remission medical logo

New Definition for Remission in RA

There’s newly released guidance for defining remission in rheumatoid arthritis (RA), which will likely increase the number of patients achieving it while retaining its ability to predict objective outcomes.

The revised criteria is from the American College of Rheumatology (ACR) and the European Alliance of Associations for Rheumatology (EULAR), and appeared in joint publications in Arthritis & Rheumatology and the Annals of the Rheumatic Diseases.

As a function of data from four clinical trials comparing biologic RA drugs to methotrexate alone or placebo, the researchers discerned that it was feasible to accept higher scores for patients’ global assessments of disease activity — 2.0 cm on a standard 10-cm rating scale — as part of the definition of remission, which still is adherent with remission as defined by clinician evaluations.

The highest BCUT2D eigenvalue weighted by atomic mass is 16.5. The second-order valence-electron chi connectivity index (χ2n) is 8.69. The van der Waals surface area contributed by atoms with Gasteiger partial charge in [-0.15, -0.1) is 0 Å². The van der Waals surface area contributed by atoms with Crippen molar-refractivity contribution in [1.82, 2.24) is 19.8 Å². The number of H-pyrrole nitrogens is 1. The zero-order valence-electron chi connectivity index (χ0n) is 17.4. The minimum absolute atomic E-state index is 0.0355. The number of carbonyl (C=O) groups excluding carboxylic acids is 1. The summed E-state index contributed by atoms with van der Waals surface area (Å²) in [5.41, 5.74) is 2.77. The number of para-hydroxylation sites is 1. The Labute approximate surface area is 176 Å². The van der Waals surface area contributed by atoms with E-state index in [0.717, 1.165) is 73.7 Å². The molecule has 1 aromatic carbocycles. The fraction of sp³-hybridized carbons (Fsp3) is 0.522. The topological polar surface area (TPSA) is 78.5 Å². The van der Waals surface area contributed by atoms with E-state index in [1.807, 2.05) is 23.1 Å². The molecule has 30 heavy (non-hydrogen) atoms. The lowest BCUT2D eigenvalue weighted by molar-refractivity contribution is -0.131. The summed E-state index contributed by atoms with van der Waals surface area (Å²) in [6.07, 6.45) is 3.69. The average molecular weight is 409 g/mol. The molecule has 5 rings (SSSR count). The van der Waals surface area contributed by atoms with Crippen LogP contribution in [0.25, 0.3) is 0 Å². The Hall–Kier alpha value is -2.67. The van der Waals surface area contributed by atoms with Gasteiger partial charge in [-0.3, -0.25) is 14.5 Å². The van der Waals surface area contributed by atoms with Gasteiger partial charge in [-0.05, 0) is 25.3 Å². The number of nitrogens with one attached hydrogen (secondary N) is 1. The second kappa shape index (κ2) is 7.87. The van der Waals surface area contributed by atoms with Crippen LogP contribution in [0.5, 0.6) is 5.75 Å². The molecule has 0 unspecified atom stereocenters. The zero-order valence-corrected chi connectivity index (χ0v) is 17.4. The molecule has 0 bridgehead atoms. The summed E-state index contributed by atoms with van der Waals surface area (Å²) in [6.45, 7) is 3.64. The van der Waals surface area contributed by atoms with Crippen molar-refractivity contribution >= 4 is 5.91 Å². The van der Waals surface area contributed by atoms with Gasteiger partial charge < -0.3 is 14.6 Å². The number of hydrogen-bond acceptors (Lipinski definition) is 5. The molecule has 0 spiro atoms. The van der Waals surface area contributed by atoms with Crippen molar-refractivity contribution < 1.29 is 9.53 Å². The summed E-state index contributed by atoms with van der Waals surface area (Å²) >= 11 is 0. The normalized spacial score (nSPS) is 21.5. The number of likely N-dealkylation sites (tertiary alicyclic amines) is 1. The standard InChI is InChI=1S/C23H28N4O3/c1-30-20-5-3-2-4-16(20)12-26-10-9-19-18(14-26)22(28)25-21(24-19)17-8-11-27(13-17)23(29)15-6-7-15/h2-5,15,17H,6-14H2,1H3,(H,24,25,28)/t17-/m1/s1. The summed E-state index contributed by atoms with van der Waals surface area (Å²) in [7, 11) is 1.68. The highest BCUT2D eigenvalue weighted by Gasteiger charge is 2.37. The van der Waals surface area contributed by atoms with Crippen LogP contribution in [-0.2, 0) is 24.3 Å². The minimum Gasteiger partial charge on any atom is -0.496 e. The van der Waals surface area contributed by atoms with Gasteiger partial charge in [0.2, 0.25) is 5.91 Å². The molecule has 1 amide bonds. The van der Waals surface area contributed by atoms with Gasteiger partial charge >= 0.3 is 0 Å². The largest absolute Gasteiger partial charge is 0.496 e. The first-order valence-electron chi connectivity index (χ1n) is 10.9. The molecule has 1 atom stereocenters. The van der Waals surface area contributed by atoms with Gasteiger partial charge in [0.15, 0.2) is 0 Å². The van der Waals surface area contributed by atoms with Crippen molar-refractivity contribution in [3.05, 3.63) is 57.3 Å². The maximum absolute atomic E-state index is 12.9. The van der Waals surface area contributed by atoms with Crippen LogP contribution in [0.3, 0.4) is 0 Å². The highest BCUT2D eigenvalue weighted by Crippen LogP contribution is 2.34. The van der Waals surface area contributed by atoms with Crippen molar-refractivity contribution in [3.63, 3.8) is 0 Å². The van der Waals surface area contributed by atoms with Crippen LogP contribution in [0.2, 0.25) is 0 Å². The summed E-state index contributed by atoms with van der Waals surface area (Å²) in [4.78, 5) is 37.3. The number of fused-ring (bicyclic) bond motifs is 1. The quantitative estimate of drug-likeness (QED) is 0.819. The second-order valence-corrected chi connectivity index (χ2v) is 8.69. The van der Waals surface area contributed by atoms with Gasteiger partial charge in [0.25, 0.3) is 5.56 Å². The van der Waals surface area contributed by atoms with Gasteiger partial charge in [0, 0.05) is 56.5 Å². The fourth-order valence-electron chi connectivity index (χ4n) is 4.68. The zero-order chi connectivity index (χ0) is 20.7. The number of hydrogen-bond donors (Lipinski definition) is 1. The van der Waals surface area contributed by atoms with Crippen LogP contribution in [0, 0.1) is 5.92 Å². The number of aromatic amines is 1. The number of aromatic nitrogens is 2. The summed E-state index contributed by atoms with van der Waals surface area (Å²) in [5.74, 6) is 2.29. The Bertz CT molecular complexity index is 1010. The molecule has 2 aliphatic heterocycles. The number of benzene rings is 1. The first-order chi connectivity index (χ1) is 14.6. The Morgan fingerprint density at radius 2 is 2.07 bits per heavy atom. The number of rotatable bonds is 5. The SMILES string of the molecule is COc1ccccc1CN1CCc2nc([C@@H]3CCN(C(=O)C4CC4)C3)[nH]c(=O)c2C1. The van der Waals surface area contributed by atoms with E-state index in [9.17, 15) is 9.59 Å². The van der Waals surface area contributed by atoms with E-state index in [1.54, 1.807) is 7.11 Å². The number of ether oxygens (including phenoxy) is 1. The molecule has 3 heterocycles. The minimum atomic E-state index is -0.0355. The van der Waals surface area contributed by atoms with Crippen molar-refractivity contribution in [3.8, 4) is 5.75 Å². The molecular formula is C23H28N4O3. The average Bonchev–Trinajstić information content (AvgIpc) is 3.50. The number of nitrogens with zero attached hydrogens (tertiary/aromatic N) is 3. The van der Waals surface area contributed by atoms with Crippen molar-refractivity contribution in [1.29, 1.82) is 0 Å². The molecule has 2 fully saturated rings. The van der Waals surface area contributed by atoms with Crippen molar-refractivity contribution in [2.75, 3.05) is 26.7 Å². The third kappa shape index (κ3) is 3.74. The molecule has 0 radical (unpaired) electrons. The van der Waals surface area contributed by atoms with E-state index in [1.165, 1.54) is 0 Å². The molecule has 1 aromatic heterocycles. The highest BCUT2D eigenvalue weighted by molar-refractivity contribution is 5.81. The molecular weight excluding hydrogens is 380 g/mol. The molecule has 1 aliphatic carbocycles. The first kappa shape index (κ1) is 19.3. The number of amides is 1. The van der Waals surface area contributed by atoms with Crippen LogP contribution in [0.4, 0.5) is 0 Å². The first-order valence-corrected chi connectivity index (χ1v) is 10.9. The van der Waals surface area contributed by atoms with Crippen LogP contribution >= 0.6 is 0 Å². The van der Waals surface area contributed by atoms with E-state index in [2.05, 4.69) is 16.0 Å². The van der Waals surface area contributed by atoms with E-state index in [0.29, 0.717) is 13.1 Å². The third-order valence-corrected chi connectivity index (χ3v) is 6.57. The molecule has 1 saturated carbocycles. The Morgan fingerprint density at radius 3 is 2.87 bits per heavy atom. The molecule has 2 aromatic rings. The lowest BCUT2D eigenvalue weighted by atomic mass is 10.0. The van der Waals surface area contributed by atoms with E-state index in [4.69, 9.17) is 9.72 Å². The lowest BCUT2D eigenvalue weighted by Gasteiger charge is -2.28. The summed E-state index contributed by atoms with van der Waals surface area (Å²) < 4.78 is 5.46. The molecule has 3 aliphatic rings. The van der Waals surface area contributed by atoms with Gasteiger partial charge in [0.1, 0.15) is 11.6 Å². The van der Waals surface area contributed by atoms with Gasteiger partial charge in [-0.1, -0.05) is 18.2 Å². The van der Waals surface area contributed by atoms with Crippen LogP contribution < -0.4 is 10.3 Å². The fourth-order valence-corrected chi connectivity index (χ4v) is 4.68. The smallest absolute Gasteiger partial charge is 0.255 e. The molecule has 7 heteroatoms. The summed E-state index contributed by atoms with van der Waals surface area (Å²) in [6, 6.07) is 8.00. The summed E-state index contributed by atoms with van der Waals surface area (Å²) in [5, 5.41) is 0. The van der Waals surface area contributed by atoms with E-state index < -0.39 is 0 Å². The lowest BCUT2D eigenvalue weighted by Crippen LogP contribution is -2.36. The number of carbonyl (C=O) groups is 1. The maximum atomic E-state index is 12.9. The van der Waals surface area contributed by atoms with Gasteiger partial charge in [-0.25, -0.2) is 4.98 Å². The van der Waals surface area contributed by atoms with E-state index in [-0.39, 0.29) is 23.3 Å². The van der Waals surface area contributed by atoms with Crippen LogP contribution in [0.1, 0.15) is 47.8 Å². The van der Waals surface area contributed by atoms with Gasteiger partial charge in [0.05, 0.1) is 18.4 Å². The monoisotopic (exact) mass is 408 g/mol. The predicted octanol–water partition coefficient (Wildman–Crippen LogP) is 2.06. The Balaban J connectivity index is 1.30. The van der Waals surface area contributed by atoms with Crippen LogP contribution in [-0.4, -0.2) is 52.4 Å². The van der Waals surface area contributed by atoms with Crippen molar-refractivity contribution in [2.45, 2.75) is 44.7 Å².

The adjusted definition kept the same correlations with the risk of radiographic progression and functional disability as seen with prior definitions. Further, researchers concluded that discarding the patient assessment altogether “worsened the prediction of good functional outcomes.”

Versus the prior threshold for remission of a 1 cm global assessment score, the choice of 2.0 cm increased the proportion of patients achieving remission from 14.8% to 20.6% in early RA and from 4.2% to 6.0% in patients with chronic RA disease.